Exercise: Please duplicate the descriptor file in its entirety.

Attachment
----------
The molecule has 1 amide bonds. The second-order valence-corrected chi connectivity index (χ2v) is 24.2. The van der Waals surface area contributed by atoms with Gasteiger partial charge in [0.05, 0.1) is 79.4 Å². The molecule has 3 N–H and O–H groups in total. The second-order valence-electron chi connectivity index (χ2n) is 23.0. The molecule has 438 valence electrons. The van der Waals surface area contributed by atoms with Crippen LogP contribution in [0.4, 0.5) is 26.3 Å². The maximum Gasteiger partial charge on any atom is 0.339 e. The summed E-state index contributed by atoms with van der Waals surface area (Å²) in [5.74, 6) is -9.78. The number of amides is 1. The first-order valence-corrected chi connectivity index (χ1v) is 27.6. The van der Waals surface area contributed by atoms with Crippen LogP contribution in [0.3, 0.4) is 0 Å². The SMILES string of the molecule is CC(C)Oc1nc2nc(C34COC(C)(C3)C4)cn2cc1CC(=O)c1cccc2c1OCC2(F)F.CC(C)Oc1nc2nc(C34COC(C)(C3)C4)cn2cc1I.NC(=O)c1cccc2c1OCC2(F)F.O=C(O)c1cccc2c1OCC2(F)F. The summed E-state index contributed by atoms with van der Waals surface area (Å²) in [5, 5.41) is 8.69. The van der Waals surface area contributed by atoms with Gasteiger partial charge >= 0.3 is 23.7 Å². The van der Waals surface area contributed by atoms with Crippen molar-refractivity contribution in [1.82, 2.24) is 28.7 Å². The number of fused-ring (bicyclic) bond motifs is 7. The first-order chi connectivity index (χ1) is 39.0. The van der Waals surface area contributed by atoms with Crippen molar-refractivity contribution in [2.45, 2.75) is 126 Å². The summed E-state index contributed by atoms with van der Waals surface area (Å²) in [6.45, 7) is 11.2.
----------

The molecule has 1 amide bonds. The second-order valence-corrected chi connectivity index (χ2v) is 24.2. The van der Waals surface area contributed by atoms with Gasteiger partial charge in [0.05, 0.1) is 79.4 Å². The molecule has 3 N–H and O–H groups in total. The second-order valence-electron chi connectivity index (χ2n) is 23.0. The molecule has 438 valence electrons. The van der Waals surface area contributed by atoms with Crippen LogP contribution in [0.4, 0.5) is 26.3 Å². The maximum Gasteiger partial charge on any atom is 0.339 e. The summed E-state index contributed by atoms with van der Waals surface area (Å²) in [5.74, 6) is -9.78. The number of amides is 1. The first-order valence-corrected chi connectivity index (χ1v) is 27.6. The van der Waals surface area contributed by atoms with Crippen LogP contribution in [0.3, 0.4) is 0 Å². The SMILES string of the molecule is CC(C)Oc1nc2nc(C34COC(C)(C3)C4)cn2cc1CC(=O)c1cccc2c1OCC2(F)F.CC(C)Oc1nc2nc(C34COC(C)(C3)C4)cn2cc1I.NC(=O)c1cccc2c1OCC2(F)F.O=C(O)c1cccc2c1OCC2(F)F. The summed E-state index contributed by atoms with van der Waals surface area (Å²) in [5, 5.41) is 8.69. The van der Waals surface area contributed by atoms with Gasteiger partial charge >= 0.3 is 23.7 Å². The van der Waals surface area contributed by atoms with Crippen molar-refractivity contribution in [1.82, 2.24) is 28.7 Å². The number of fused-ring (bicyclic) bond motifs is 7. The first-order chi connectivity index (χ1) is 39.0. The van der Waals surface area contributed by atoms with Crippen molar-refractivity contribution in [2.45, 2.75) is 126 Å². The summed E-state index contributed by atoms with van der Waals surface area (Å²) in [6.45, 7) is 11.2.